South America dominates Club World Cup despite traditional struggles
All major South American teams dream of winning the Club World Cup given the chance it offers at having a crack at the winners of the Champions League. But the tournament brings mixed memories for the continent.
It's true that there were Brazilian wins in the first two years as Sao Paulo and Internacional overcoming Liverpool and Barcelona respectively. Corinthians also beat Chelsea in 2012. But all were single-goal, backs-to-the-wall victories of teams who took the field with a game plan that recognised the superiority of the opposition.
At the other end of the scale, there have been some humiliations, most notably Barcelona's contemptuous 4-0 dismissal of Santos in 2011. Or the times when the South American side failed even to make the final: both Internacional and Atletico Mineiro fell to African opposition at the semifinal stage.
The truth is that the semifinal, traditionally a breeze for the European champions, has always proved a tough game for the Libertadores winners. Occasionally they can hold their own against the Europeans by adopting an ultra-conservative approach. But, against less rivals with less tradition, their limitations have always been shown up when asked to do something more expansive.
For a continent with such a proud footballing tradition, whose clubs sides until a couple of decades ago were the equal of anything Europe could throw at them, this can be hard to take. But there is another perspective through which the Club World Cup does much to highlight South America's contribution to the global game, a perspective made very clear by a glance at this year's semi finals.
Atletico Nacional of Colombia are preparing to take the field on Wednesday. They had probably been expecting to face Mamelodi Sundowns, the so-called "Brazilians of South Africa." But the sun set early on the African challenge; they were eliminated by Kashima Antlers of Japan, who have a couple of Brazilians of their own, defender Bueno and midfielder Fabricio. Atletico Nacional's 23-man party, meanwhile, is almost exclusively South American. Reserve centre-back Roderick Miller is from neighbours Panama and the rest of the group is made up of 20 Colombians and two Argentines.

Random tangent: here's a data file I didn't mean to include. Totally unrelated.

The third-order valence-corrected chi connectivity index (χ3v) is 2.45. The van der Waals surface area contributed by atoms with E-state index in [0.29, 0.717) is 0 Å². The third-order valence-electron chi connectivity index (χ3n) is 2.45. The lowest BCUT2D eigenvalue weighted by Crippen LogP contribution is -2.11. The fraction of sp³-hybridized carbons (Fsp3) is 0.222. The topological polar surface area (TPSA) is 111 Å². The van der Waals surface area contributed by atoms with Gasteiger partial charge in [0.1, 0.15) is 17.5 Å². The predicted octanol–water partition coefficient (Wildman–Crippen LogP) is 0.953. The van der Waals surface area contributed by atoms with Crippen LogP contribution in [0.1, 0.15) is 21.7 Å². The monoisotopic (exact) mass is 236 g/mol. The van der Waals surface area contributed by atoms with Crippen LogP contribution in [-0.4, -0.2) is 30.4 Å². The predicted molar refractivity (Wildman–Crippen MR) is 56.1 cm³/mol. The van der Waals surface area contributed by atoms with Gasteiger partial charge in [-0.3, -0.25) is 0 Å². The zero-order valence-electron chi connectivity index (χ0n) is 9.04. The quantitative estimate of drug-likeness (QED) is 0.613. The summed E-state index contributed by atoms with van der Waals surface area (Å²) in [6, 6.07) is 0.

The continent will also be strongly represented in the second semifinal on Thursday. America of Mexico might more accurately be named "South America" of Mexico. In Sunday's 2-1 quarterfinal win over Jeonbuk Hyundai of South Korea, an extraordinary eight of their starting XI (plus one of the substitutes) came from South America, with representatives from Argentina, Paraguay, Brazil, Colombia and Ecuador.
Real Madrid, meanwhile, will parade left-back Marcelo and holding midfielder Casemiro, both important players in Brazil's national team along with their compatriot, reserve right-back Danilo. Also in their squad is James Rodriguez, star attacking midfielder of the Colombian national team and the leading footballing idol back home. And so, in a possible final between Atletico Nacional and Real Madrid, the high profile Colombian will be wearing the colours of the European champions.
Of all the players in the squads of the four Club World Cup semifinalists, South America has produced more than 40 percent. No other continent comes close -- and no continent could possibly withstand the constant selling of most of its best players without a drop in quality.
Whatever happens between now and Sunday's final, it will be a South American story.
Tim Vickery covers South American football for ESPN FC. Follow him on Twitter @Tim_Vickery.